rzliisloris of the action, with the warrant for rirlng the defender. This wrlt corresponds to the writ of summons in English procedure. Bell; Patcrs. Comp. —Summons and order. In English practice. In this phrase the summons is the application in a common-law judge at chambers is reference to a pending action, and upon it the judge or master makes the order. Mozlry ii “'hMey.—Sn.mmons and severance. The
oper name of what is distinguished in the L? by the name of “summons and severance" is sr=venince;" for the summons is only a fll'0Cr.3 which must. in certain cases, issue before judgment of severance can be given; while tlrerance is a judszment by which, where two or more are joined in an action. one or more of ll1(-Sc is enabled to proceed in such action irltlmut the other or others. Jacob.
SIIMZMUM JUS. Lat. Strict right-, ex- ireine right. The extremity or rigor of the law.
Summum jun, lnmmn lnjnria; onmmn iex, summfi. crux. Extreme law (rigor of law) is the greatest injury-, strict law is great punishment. Hob. 125. That is, insistence upon the full measure of a man's strict legal rights may work the greatest injury to others, unless equity can aid.
SUMNER. See SOMPNOUB.
SIIMPTUARY LAWS. Laws made for ihe purpose of restraining luxury or extrav- ll’.-.’[l'l1£‘e. particulariy against iuordinate expenditures in the matter of apparel, food. tiirniture, etc.
SUNDAY. The first day of the week is designated by this name: also as the “Lord's Day," and as the “Sabhath."_
S170 NOMINE. Lat. In his own name.
S170 PEEICULO. perll or risk.
Lat. At his own
517 P}: 1.1. E x. Lat. In Roman law. Household furniture. Dig. 33. 10.
5171’!-JR. Lat. Upon: ahove; over.
—5nper nltnm more. On the high sea. Fish. 212; 2 Lt]. Raym. 1453.—Super prerogstiva. regis. A writ which formerlv lay against the king's tenant's widow for marrying without the royal license. Fitzh. Nat. Brev. l'l4.—Super statute. A writ. upon the sht- nte 1 Edw. III. 1:. 12, that lay against the king's tenant holding in chief, Who aliened the king's land uitliout his l.icense.—Super ltatuto de nrtieulis cleri. A writ which lay against a sherill” or other ofiioer who dis- ualned in the king's highway, or on lands acnin-ntlv belonging to the church —Super stat- ntn fnoto pour seneschrd at marshal do my, etc. A writ which lay against a steward or marshal for holding plea in his court, or for trespass or contracts not made or arising withln the kln§,"s household. Wha1‘inn.—Super Itatuto versus servantes et Inborntores. A writ which lay against him who kept any servants who had left the service of another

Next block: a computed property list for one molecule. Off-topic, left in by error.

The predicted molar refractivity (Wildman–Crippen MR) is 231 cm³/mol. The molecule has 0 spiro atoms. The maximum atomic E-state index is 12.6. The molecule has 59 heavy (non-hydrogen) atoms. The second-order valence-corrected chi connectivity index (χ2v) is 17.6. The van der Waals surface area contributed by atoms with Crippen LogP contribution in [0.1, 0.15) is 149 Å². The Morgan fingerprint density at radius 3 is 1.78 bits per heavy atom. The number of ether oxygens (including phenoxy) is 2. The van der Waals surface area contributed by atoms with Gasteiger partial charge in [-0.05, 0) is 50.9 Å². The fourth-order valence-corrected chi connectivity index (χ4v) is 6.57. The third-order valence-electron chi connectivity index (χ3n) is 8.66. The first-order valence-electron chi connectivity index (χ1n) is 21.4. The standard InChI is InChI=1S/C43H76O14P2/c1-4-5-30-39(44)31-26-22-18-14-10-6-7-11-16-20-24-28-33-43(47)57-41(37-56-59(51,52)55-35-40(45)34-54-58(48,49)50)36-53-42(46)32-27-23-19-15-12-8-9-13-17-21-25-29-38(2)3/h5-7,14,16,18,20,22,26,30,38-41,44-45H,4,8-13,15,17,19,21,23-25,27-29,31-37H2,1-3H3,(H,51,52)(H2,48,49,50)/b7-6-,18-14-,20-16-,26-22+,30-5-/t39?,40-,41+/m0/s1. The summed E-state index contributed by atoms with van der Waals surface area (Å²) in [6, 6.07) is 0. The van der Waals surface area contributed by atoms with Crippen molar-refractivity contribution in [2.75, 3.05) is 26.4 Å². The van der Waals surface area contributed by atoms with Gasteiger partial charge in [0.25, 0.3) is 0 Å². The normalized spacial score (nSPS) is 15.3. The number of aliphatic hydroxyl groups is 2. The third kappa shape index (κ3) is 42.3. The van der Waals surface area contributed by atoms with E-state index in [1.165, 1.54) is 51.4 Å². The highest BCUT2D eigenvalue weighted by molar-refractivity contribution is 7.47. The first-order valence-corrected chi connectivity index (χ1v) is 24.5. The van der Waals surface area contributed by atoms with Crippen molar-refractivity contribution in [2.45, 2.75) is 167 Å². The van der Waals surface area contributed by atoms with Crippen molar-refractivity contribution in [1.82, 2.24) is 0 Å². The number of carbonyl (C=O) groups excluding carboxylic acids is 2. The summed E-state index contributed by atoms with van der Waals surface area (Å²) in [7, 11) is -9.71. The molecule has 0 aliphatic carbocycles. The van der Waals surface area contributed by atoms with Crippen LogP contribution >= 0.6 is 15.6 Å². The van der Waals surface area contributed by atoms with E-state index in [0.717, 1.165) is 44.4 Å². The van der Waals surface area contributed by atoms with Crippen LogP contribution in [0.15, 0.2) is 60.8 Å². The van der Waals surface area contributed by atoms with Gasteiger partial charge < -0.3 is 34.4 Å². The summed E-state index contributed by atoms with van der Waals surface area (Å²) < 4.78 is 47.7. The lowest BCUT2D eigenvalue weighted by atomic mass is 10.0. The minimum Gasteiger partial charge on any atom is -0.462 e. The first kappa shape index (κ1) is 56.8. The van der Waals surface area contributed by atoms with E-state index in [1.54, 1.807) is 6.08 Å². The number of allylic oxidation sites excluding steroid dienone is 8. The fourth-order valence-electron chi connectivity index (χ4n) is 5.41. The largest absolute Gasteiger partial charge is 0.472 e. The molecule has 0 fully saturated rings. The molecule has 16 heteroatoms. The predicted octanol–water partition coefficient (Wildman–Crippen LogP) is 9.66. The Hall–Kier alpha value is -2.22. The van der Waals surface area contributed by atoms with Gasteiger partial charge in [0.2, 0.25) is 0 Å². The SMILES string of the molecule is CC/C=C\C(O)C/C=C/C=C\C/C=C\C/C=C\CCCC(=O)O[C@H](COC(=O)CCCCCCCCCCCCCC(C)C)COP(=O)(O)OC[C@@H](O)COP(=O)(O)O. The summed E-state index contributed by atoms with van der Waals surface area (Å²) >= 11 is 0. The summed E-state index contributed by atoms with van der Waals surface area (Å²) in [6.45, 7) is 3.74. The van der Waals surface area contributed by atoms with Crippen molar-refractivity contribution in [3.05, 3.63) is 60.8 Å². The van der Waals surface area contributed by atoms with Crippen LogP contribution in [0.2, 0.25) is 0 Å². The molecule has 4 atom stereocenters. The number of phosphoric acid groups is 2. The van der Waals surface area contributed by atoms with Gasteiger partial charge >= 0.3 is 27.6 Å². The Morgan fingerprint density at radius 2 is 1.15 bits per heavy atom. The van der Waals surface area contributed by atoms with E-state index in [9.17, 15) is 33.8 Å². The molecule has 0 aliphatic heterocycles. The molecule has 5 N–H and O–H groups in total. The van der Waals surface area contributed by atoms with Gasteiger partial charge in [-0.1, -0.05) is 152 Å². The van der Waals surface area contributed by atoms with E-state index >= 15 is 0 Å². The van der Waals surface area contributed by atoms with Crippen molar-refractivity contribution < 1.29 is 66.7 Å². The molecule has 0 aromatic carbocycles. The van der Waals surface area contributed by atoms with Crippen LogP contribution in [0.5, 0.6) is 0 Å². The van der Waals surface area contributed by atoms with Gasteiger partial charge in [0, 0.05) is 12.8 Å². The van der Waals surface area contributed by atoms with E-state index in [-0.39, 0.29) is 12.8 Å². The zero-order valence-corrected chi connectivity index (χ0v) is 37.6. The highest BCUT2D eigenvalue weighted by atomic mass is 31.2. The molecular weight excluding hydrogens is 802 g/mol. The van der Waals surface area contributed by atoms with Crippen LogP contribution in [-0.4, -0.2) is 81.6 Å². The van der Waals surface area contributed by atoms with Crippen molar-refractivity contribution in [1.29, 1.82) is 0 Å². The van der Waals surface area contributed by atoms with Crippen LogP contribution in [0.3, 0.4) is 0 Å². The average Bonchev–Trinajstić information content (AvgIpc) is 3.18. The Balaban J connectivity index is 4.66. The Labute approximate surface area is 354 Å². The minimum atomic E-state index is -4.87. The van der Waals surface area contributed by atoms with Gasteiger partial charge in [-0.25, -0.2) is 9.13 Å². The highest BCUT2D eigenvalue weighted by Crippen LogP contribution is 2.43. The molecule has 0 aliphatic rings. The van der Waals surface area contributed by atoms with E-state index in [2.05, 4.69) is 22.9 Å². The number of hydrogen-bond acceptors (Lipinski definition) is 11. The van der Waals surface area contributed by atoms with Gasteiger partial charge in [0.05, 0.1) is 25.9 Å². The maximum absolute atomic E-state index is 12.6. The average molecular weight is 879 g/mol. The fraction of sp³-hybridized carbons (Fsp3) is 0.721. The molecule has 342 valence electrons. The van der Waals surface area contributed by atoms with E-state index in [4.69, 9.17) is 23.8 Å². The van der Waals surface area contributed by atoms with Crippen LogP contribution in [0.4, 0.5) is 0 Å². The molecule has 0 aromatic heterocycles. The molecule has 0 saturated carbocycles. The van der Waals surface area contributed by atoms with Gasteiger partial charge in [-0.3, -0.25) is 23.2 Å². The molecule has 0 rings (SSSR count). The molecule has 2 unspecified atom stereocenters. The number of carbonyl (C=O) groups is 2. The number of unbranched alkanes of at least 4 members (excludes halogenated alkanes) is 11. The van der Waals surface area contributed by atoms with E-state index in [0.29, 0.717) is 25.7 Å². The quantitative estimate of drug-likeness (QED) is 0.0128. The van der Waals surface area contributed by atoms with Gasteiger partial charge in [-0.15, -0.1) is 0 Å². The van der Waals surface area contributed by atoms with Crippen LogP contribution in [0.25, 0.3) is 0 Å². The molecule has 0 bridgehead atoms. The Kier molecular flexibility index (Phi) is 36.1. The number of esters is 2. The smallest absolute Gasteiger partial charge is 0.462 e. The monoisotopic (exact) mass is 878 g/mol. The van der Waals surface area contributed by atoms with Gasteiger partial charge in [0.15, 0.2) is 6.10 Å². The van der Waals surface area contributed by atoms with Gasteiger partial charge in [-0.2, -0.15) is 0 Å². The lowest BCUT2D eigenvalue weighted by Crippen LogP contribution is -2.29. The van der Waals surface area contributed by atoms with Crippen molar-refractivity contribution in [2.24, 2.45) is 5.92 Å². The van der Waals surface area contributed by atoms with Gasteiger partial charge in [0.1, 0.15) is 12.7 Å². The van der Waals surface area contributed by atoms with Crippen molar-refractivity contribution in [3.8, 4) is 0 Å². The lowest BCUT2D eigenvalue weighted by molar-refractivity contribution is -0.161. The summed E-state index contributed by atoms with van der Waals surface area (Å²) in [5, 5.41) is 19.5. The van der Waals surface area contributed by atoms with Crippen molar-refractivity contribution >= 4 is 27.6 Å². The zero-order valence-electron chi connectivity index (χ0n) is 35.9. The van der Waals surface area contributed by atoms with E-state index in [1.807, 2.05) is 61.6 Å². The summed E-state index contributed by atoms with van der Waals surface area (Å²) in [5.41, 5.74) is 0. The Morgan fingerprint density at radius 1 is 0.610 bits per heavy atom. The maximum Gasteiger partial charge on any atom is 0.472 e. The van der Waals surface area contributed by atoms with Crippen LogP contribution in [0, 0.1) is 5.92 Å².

contrary to law.—-Super visum co:-pods. Upon view of the body. When an inquest is held over ii. b_ody found dead, it must be all/per visum corpora.
Super iidem chnrtnrum, mortuil testi- lms, erit ed pntriam do necessitate re- ourrendum. Co. Litt 6. The truth of charters is necessarily to be referred to a jury, when the witnessa are dead.
SIl'.PER—JUZB.ARE. Over-swearing. A term anciently used when a crimi.ual endeav- ored to excuse himself by his own oath or the oath of one or two witnesses, and the crime objected against him was so plain and notorious that he was convicted on the oaths of many more witnessa. Wharton.
SUPERARE RATIONES. In old Scotch law. To have a balance of account due to one‘. to have one's expenses exceed the re ceipts.
SUPERCARGD. An agent of the owner of goods shipped as cargo on a vessel. who has charge of the cargo on board. sells the same to the best advantage in the foreign market, huys a cargo to be brought back on the return voyage of the ship, and comes home with it.
SUPERFICIARIUS. Lat. In the civil law. He who has built upon the soil of an- other, which he bas hired for a number of years or forever, yielding a yearly rent. Dig.
43, 18, 1. In other words, a tenant on ground-rent. SUPERFICIES. Lat In the civil law.
The alienation by the owner of the surface of the soil of all rights necessary for building on the surface, a yearly rent being generaliy reserved: also a building or erection. Sandars' Just. Inst. (5th Ed.) 133.
Superflun non nucent. Superfluities do not prejudice. Jenk. Cent. 184. Surplusage does not vitiate.
SUPERFLUOUS LANDS, in English law, are lauds acquired by a railway company under its statutory powers, and not required for the purposes of its undertaking. The company is bound within a certain time to sell such lands, and, it it does not, they vest in and become the property of the owners of the adjoining lands. Sweet.
SUPERFIJETATION. In medical jurisprudence. The formation of a frrma as the result of an l.l'il[)I'Cg11i1tl0Ii occurring after another impregnation, but before the hirth or the ofispring produced by it. Webster.
SUPERINDUCTID. Lat. In the chi! law. A species of obliteration. Dig. 28, 4, 1, 1.
SUPERINSTITUTION. The institution
at one to an office to which another has been